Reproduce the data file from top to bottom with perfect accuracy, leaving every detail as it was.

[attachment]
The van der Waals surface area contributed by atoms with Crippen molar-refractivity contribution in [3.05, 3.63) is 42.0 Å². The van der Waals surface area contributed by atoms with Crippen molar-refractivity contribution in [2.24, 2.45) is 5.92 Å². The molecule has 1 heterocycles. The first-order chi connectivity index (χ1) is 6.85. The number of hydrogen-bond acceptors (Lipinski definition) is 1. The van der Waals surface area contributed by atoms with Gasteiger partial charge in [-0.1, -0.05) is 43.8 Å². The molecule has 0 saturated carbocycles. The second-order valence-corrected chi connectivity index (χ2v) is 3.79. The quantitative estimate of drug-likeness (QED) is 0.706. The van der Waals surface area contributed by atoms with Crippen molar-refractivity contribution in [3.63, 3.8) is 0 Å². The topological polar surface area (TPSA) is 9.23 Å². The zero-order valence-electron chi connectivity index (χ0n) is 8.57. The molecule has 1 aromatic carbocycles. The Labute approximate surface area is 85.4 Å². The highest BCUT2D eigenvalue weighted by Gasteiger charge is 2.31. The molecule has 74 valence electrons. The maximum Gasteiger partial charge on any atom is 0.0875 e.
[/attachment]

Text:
The van der Waals surface area contributed by atoms with Crippen molar-refractivity contribution in [3.05, 3.63) is 42.0 Å². The van der Waals surface area contributed by atoms with Crippen molar-refractivity contribution in [2.24, 2.45) is 5.92 Å². The molecule has 1 heterocycles. The first-order chi connectivity index (χ1) is 6.85. The number of hydrogen-bond acceptors (Lipinski definition) is 1. The van der Waals surface area contributed by atoms with Gasteiger partial charge in [-0.1, -0.05) is 43.8 Å². The molecule has 0 saturated carbocycles. The second-order valence-corrected chi connectivity index (χ2v) is 3.79. The quantitative estimate of drug-likeness (QED) is 0.706. The van der Waals surface area contributed by atoms with Crippen molar-refractivity contribution in [3.63, 3.8) is 0 Å². The topological polar surface area (TPSA) is 9.23 Å². The zero-order valence-electron chi connectivity index (χ0n) is 8.57. The molecule has 1 aromatic carbocycles. The Labute approximate surface area is 85.4 Å². The highest BCUT2D eigenvalue weighted by Gasteiger charge is 2.31. The molecule has 74 valence electrons. The maximum Gasteiger partial charge on any atom is 0.0875 e.